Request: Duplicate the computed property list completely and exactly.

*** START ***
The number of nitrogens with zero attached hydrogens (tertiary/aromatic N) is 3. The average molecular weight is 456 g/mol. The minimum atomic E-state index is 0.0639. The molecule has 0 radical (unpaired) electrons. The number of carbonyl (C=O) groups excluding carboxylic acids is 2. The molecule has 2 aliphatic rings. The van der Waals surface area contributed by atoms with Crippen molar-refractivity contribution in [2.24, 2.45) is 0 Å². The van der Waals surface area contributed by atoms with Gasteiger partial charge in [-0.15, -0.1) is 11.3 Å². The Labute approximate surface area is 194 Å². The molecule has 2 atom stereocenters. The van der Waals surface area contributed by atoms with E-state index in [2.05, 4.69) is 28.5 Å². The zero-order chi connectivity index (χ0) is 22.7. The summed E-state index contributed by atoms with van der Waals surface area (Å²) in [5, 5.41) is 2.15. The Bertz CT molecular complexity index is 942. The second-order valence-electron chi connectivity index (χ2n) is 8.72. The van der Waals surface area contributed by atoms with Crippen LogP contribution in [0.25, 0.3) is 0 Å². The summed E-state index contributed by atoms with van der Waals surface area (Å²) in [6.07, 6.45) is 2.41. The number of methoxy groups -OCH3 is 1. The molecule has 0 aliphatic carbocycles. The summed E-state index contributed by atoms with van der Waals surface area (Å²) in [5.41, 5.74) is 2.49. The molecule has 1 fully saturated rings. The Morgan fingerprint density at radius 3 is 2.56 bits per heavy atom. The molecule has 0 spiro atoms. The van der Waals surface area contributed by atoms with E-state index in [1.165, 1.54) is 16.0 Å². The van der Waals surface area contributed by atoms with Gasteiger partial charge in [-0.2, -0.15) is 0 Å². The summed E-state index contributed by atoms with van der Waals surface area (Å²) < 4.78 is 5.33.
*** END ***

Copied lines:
The number of nitrogens with zero attached hydrogens (tertiary/aromatic N) is 3. The average molecular weight is 456 g/mol. The minimum atomic E-state index is 0.0639. The molecule has 0 radical (unpaired) electrons. The number of carbonyl (C=O) groups excluding carboxylic acids is 2. The molecule has 2 aliphatic rings. The van der Waals surface area contributed by atoms with Crippen molar-refractivity contribution in [2.24, 2.45) is 0 Å². The van der Waals surface area contributed by atoms with Gasteiger partial charge in [-0.15, -0.1) is 11.3 Å². The Labute approximate surface area is 194 Å². The molecule has 2 atom stereocenters. The van der Waals surface area contributed by atoms with E-state index in [2.05, 4.69) is 28.5 Å². The zero-order chi connectivity index (χ0) is 22.7. The summed E-state index contributed by atoms with van der Waals surface area (Å²) in [5, 5.41) is 2.15. The Bertz CT molecular complexity index is 942. The second-order valence-electron chi connectivity index (χ2n) is 8.72. The van der Waals surface area contributed by atoms with Crippen LogP contribution in [0.25, 0.3) is 0 Å². The summed E-state index contributed by atoms with van der Waals surface area (Å²) in [6.07, 6.45) is 2.41. The number of methoxy groups -OCH3 is 1. The molecule has 0 aliphatic carbocycles. The summed E-state index contributed by atoms with van der Waals surface area (Å²) in [5.41, 5.74) is 2.49. The molecule has 1 fully saturated rings. The Morgan fingerprint density at radius 3 is 2.56 bits per heavy atom. The molecule has 0 spiro atoms. The van der Waals surface area contributed by atoms with E-state index in [1.165, 1.54) is 16.0 Å². The van der Waals surface area contributed by atoms with Gasteiger partial charge in [-0.2, -0.15) is 0 Å². The summed E-state index contributed by atoms with van der Waals surface area (Å²) < 4.78 is 5.33.